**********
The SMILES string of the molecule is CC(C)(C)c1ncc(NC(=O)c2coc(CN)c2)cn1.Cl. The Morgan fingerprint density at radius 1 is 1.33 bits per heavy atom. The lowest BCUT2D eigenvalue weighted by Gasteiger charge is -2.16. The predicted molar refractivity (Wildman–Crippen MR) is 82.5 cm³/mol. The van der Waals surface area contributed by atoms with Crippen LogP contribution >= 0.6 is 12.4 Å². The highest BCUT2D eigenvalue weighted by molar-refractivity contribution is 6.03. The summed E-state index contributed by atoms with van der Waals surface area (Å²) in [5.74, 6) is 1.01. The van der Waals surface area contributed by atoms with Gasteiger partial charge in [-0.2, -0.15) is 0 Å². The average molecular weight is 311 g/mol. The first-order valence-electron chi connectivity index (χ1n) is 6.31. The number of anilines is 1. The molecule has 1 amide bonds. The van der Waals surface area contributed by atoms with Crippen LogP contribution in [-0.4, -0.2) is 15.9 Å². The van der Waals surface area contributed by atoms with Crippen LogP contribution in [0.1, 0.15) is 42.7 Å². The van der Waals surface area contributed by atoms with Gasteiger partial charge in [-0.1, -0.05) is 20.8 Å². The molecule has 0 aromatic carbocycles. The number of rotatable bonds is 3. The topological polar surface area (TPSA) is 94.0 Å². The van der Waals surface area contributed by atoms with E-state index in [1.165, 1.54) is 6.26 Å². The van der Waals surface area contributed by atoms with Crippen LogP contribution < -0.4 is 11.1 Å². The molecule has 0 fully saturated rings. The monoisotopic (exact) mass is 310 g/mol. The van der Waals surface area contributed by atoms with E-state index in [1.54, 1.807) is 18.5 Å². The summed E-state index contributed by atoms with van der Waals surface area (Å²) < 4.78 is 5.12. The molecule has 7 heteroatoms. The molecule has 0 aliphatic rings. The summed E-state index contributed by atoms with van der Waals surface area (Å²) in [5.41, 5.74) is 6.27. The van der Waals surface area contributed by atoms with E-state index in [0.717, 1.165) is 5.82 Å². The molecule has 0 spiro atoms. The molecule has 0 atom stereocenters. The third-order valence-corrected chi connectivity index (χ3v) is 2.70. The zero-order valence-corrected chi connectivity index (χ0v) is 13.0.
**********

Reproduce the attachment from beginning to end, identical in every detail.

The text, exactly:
The SMILES string of the molecule is CC(C)(C)c1ncc(NC(=O)c2coc(CN)c2)cn1.Cl. The Morgan fingerprint density at radius 1 is 1.33 bits per heavy atom. The lowest BCUT2D eigenvalue weighted by Gasteiger charge is -2.16. The predicted molar refractivity (Wildman–Crippen MR) is 82.5 cm³/mol. The van der Waals surface area contributed by atoms with Crippen LogP contribution >= 0.6 is 12.4 Å². The highest BCUT2D eigenvalue weighted by molar-refractivity contribution is 6.03. The summed E-state index contributed by atoms with van der Waals surface area (Å²) in [5.74, 6) is 1.01. The van der Waals surface area contributed by atoms with Gasteiger partial charge in [-0.2, -0.15) is 0 Å². The average molecular weight is 311 g/mol. The first-order valence-electron chi connectivity index (χ1n) is 6.31. The number of anilines is 1. The molecule has 1 amide bonds. The van der Waals surface area contributed by atoms with Crippen LogP contribution in [-0.4, -0.2) is 15.9 Å². The van der Waals surface area contributed by atoms with Crippen LogP contribution in [0.1, 0.15) is 42.7 Å². The van der Waals surface area contributed by atoms with Gasteiger partial charge in [-0.1, -0.05) is 20.8 Å². The molecule has 0 aromatic carbocycles. The number of rotatable bonds is 3. The topological polar surface area (TPSA) is 94.0 Å². The van der Waals surface area contributed by atoms with E-state index in [1.165, 1.54) is 6.26 Å². The van der Waals surface area contributed by atoms with Crippen LogP contribution < -0.4 is 11.1 Å². The molecule has 0 fully saturated rings. The monoisotopic (exact) mass is 310 g/mol. The van der Waals surface area contributed by atoms with E-state index in [1.54, 1.807) is 18.5 Å². The summed E-state index contributed by atoms with van der Waals surface area (Å²) < 4.78 is 5.12. The molecule has 7 heteroatoms. The molecule has 0 aliphatic rings. The summed E-state index contributed by atoms with van der Waals surface area (Å²) in [5.41, 5.74) is 6.27. The van der Waals surface area contributed by atoms with E-state index in [0.717, 1.165) is 5.82 Å². The molecule has 0 spiro atoms. The molecule has 0 atom stereocenters. The third-order valence-corrected chi connectivity index (χ3v) is 2.70. The zero-order valence-corrected chi connectivity index (χ0v) is 13.0.